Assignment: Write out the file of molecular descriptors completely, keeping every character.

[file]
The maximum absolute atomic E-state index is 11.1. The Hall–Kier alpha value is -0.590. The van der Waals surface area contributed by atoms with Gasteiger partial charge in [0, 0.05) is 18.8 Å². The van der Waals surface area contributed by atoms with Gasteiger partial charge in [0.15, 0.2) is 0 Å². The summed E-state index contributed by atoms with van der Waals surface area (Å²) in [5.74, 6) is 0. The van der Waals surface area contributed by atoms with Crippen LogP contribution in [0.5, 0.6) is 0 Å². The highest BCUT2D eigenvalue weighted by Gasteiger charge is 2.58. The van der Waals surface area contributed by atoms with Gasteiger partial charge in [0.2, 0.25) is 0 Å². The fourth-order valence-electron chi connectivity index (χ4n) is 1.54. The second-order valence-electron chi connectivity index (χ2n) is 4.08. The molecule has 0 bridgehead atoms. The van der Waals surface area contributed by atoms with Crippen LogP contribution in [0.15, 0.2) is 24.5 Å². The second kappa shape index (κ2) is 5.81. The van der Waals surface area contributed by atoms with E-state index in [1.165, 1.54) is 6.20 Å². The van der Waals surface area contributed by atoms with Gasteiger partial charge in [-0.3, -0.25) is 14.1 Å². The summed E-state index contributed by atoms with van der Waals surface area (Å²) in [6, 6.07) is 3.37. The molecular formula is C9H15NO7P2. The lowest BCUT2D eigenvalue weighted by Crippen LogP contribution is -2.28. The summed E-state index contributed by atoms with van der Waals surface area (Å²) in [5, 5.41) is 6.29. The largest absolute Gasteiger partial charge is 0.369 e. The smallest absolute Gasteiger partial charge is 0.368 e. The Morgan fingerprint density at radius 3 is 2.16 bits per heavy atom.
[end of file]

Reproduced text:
The maximum absolute atomic E-state index is 11.1. The Hall–Kier alpha value is -0.590. The van der Waals surface area contributed by atoms with Gasteiger partial charge in [0, 0.05) is 18.8 Å². The van der Waals surface area contributed by atoms with Gasteiger partial charge in [0.15, 0.2) is 0 Å². The summed E-state index contributed by atoms with van der Waals surface area (Å²) in [5.74, 6) is 0. The van der Waals surface area contributed by atoms with Crippen LogP contribution in [0.5, 0.6) is 0 Å². The highest BCUT2D eigenvalue weighted by Gasteiger charge is 2.58. The van der Waals surface area contributed by atoms with Gasteiger partial charge in [0.2, 0.25) is 0 Å². The fourth-order valence-electron chi connectivity index (χ4n) is 1.54. The second-order valence-electron chi connectivity index (χ2n) is 4.08. The molecule has 0 bridgehead atoms. The van der Waals surface area contributed by atoms with Crippen LogP contribution in [0.15, 0.2) is 24.5 Å². The second kappa shape index (κ2) is 5.81. The van der Waals surface area contributed by atoms with E-state index in [1.165, 1.54) is 6.20 Å². The van der Waals surface area contributed by atoms with Gasteiger partial charge in [-0.3, -0.25) is 14.1 Å². The summed E-state index contributed by atoms with van der Waals surface area (Å²) in [6, 6.07) is 3.37. The molecular formula is C9H15NO7P2. The lowest BCUT2D eigenvalue weighted by Crippen LogP contribution is -2.28. The summed E-state index contributed by atoms with van der Waals surface area (Å²) in [5, 5.41) is 6.29. The largest absolute Gasteiger partial charge is 0.369 e. The smallest absolute Gasteiger partial charge is 0.368 e. The Morgan fingerprint density at radius 3 is 2.16 bits per heavy atom.